Phylogenetic analysis and correlation with LLTP domain architecture and protein function

The evolutionary relationship of genes in the LLTP superfamily was evaluated after aligning the twenty-two conserved N-terminal sequence motifs of the LLT module of selected LLTP sequences [see Additional file 2] and the phylogenetic analyses were conducted by using the neighbor-joining (NJ) and the maximum likelihood (ML) (Figure (Figure2)2) or the Bayesian inference (BI) (Figure (Figure3)3) methods. The phylogenetic tree separated extracellular (apoCr, apoLp-II/I, apoB, Vtg, and CP) from intracellular (MTP family) LLTP sequences with confidence into separate clusters, suggesting that these extracellular proteins arose from a common ancestor (hereafter, support bootstrap confidence level values of NJ: 96 and ML: 88, and posterior probability of BI: 0.80). Significant internal branches defined two sequence groups. The first group, named the APO family, suggested that apoCr, apoLp-II/I, and apoB formed a monophyletic branch (NJ: 81; ML: 78; BI: 1.00), with two subclusters defined by highly significant internal branches, corresponding to crustacean decapod apoCr and insect apoLp-II/I subfamilies (NJ: 87; ML: 80; BI: 1.00) on one side and to vertebrate apoB subfamily (NJ: 100; ML: 100; BI: 1.00) on the other side. Internal sub-branching of the apoCr/apoLp-II/I subcluster was consistent with the species tree, i.e. crustacean and insect sequences were separated in two groups, each one with high support values (NJ: 100; ML: 100; BI: 0.98 and NJ: 100; ML: 100; BI: 1.00, respectively). Duplicated Metapenaeus ensis apoCr sequences were clustered together and therefore both belonged to the apoCr subfamily. The second group of sequences named the Vtg/CP family supported by a BI posterior probability of 0.82 grouped with confidence in separate clusters: vertebrate, mollusk, nematode, and insect Vtg, and crustacean CP (NJ: ≥ 99; ML: 100; BI: ≥ 96).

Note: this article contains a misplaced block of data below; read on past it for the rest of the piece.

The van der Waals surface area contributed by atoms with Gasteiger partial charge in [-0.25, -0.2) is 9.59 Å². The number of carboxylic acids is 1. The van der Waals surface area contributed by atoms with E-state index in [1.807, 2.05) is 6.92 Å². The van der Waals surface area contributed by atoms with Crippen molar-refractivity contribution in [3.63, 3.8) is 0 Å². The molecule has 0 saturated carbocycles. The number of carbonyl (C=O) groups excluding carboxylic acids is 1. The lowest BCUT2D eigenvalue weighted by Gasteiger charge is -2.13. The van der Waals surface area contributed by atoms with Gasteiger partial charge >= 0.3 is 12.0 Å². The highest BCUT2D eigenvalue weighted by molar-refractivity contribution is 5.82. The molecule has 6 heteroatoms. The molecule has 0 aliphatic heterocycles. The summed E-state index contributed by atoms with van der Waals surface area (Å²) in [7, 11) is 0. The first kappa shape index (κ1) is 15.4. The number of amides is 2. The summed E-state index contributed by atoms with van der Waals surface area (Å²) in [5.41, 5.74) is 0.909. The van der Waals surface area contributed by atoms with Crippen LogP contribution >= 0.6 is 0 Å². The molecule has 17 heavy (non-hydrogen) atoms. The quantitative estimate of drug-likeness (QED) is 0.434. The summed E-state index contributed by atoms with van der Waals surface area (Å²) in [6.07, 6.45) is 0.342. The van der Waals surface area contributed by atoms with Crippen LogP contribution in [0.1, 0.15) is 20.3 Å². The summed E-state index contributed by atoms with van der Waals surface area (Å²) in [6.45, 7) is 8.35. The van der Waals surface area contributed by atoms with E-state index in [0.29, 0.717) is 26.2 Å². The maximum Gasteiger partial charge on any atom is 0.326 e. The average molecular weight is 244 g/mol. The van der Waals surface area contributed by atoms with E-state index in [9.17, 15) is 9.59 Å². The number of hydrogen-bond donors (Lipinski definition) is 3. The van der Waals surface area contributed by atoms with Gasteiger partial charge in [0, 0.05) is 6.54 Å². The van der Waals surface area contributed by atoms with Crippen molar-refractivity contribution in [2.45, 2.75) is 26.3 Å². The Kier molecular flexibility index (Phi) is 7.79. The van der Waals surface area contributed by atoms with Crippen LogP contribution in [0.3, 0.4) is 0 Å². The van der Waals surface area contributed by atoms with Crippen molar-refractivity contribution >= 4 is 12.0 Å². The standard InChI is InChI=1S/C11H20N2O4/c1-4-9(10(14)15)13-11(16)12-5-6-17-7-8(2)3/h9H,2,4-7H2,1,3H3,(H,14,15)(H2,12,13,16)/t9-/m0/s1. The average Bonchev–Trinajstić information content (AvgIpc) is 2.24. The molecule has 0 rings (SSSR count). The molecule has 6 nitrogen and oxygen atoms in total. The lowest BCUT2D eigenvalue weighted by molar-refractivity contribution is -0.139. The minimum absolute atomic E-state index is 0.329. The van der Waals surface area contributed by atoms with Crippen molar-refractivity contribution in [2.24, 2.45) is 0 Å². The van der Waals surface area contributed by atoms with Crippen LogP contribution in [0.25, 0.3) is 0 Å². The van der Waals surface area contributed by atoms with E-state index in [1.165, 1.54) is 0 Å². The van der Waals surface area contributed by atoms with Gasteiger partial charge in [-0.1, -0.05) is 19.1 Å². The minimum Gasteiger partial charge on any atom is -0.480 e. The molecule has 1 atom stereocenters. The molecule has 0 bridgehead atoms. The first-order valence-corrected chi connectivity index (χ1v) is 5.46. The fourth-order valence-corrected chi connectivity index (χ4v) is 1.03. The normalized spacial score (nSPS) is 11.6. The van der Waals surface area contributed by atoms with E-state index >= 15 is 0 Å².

Figure 2
Neighbor-joining (NJ) and maximum likelihood (ML) phylogenetic reconstruction of the LLTP superfamily. Tree topology was based on the alignment of the conserved amino acid sequence motifs of the LLT module [see Additional file 2]. Horizontal lengths of ...
Figure 3
Bayesian inference (BI) phylogenetic reconstruction of the LLTP superfamily. The tree was based on the alignment of the conserved amino acid sequence motifs of the LLT module [see Additional file 2]. Species are indicated as numbers and are noted as in ...